Although they don’t suspend riders a foot in the air like Marty McFly’s hoverboard in “Back to the Future II,” we call them that anyway. They’re actually motorized self-balancing scooters, no air required. The hoverboards in use today are quickly getting a reputation for being unsafe and causing injuries. Bursting into flames is one of the common complaints getting these popular items banned on college campuses, airlines, and Disney theme parks.
If you or your child is injured on your not-yet-back-to-the-future hoverboard, how do you know if you have a product liability case? We’ve got some tips to help you make clarity of the situation.
Understanding Product Liability
Under product liability law, manufacturers have to make sure their products are safe to use and held liable for injuries caused by their products. There are generally three types of product liability defined under the law, and each has to do with the product being defective. They are:
- Manufacturing defect – these are defects that occur during the manufacturing process because of poor workmanship or poor-quality materials.
- Design defect – these defects happen when the design is dangerous or useless regardless of the manufacturing process.
- Failure to warn (also called a marketing defect) – this is a failure to advise of non-obvious dangers that can be avoided when the user is made aware of them. An example is the warning on hair dryers that the air intake can pull in hair, making users aware of this hazard. If that warning wasn’t on a hair dryer, it could be considered a failure to warn.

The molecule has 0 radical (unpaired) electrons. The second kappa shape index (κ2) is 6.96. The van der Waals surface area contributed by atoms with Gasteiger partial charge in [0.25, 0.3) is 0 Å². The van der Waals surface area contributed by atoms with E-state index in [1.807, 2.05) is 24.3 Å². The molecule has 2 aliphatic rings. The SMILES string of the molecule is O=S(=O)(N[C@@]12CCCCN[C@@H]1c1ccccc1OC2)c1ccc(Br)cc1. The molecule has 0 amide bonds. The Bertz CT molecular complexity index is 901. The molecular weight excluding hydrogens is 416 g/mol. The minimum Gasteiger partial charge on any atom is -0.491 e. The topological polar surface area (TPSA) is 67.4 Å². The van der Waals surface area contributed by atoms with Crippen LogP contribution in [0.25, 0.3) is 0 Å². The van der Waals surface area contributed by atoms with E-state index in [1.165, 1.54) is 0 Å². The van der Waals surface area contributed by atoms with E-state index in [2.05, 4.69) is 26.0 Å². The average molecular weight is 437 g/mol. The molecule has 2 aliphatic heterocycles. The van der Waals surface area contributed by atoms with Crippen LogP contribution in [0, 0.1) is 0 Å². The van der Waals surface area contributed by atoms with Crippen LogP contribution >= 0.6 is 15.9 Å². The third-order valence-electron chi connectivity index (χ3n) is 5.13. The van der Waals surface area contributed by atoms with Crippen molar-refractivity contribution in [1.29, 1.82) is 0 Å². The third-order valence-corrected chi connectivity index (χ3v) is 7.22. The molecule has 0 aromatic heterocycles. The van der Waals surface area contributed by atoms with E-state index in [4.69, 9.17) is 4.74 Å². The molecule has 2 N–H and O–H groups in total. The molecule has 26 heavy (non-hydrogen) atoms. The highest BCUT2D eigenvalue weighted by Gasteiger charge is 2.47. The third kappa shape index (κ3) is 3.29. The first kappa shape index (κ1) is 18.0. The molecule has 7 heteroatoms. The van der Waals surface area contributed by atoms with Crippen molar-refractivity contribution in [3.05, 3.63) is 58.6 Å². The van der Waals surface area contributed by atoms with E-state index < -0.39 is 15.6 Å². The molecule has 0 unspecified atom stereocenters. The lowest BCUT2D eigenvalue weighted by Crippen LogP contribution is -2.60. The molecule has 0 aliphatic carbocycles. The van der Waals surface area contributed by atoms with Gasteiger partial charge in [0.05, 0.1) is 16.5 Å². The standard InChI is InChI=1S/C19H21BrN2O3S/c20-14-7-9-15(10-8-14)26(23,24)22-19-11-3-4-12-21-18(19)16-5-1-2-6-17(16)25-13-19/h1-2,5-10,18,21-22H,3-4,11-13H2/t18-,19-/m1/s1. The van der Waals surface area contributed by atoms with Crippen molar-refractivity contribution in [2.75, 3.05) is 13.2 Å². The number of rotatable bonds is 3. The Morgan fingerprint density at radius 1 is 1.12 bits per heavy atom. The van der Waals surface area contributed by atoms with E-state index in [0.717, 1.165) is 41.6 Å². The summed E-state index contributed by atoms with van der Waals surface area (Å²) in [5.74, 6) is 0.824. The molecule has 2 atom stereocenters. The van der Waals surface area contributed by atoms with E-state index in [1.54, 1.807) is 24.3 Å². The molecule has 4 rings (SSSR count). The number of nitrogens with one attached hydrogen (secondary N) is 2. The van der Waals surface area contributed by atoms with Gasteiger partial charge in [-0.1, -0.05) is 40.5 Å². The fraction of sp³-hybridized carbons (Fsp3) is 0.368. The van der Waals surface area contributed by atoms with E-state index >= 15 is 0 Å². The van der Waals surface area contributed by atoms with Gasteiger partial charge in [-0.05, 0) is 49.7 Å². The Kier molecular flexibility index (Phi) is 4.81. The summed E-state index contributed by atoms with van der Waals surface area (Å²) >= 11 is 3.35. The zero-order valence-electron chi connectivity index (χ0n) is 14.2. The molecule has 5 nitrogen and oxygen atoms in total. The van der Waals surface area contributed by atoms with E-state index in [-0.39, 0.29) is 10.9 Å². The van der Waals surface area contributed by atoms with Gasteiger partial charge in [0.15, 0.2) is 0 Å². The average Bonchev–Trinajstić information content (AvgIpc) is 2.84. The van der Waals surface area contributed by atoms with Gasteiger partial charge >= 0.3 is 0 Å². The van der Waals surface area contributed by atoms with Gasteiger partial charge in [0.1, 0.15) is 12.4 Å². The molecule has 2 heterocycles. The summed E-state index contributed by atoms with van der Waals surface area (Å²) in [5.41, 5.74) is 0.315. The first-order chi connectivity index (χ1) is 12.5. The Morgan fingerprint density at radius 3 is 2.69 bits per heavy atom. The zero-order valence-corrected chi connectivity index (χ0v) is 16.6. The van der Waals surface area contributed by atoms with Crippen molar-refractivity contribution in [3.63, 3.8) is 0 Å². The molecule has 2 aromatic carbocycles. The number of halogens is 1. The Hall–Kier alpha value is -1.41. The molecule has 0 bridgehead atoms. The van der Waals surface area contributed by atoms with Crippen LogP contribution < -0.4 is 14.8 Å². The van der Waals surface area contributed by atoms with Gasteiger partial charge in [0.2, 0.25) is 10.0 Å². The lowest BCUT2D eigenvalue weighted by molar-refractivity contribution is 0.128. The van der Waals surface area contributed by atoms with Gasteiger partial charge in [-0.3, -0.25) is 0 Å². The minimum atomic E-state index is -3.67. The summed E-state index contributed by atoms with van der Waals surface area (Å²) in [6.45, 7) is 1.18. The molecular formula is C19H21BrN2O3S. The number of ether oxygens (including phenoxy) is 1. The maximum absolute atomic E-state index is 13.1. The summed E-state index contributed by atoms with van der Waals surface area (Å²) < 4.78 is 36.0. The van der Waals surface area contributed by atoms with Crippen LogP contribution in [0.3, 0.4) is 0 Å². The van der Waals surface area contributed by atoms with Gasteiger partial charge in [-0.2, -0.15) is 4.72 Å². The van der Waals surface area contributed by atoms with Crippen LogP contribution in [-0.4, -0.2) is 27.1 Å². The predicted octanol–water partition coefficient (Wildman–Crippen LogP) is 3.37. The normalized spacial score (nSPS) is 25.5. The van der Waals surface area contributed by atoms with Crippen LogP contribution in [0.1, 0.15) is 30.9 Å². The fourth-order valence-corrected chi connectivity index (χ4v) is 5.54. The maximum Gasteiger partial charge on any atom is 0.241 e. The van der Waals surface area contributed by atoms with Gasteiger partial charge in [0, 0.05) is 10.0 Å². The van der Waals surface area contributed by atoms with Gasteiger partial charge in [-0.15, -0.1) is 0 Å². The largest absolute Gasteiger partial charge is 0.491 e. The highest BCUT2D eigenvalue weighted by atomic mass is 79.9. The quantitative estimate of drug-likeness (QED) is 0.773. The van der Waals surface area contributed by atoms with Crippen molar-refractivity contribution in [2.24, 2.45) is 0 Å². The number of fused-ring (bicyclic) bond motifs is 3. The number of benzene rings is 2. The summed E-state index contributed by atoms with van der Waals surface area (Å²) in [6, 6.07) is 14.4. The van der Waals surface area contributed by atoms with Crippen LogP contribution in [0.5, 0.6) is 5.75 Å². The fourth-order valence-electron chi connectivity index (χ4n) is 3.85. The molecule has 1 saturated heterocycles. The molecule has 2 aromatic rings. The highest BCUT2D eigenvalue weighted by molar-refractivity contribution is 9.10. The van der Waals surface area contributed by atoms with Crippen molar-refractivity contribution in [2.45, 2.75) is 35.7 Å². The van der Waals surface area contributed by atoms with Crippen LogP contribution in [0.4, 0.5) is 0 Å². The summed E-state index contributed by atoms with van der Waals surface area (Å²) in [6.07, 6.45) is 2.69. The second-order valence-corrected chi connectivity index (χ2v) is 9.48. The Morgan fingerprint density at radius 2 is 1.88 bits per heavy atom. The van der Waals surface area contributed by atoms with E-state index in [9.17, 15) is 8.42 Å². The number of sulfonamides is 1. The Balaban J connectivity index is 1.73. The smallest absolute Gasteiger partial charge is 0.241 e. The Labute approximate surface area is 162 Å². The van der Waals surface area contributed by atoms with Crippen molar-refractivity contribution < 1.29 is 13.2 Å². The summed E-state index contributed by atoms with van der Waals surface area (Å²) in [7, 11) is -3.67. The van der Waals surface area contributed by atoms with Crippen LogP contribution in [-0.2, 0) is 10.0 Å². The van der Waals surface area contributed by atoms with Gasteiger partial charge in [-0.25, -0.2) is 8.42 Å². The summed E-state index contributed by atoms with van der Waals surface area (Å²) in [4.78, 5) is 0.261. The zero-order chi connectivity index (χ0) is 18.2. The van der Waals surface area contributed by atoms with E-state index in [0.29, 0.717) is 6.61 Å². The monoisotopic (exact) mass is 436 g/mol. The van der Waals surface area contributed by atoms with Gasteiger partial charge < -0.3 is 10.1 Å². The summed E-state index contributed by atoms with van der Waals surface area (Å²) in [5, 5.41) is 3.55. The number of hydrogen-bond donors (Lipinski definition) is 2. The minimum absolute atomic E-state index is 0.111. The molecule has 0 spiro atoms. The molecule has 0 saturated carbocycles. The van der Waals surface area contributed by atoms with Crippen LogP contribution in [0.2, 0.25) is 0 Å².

Hoverboard manufacturer liability for injury to users could come from improper manufacturing, poor design, or lack of adequate product warnings about operating situations that could lead to injury. To win a product liability claim, generally you must prove you were injured or suffered losses, the product is defective, the defect caused your injury, and you were using the product the right way.
Don’t confuse product liability with rider liability. They are two distinct legal issues. If you are injured by a hoverboard that someone else was using when they ran into you or your property, you may have a case. It isn’t a product liability case though because it wasn’t due to product defective manufacturing, design, failure to warn. It was due to the other person’s actions, which may be a cause for a negligence claim against that person, or rider liability.
When someone’s recklessness or carelessness causes accident or injury, there may be cause for a negligence claim. If you were walking down a busy street and someone crashed into you with a hoverboard, they were probably operating their hoverboard carelessly or in an area where hoverboard use is prohibited, and you might want to sue for negligence to recover medical costs.
If you’ve been involved in a hoverboard accident or incident, an experienced personal injury attorney can help you understand your legal rights and whether you have a case. Contact us for more information on product liability or other personal injury cases.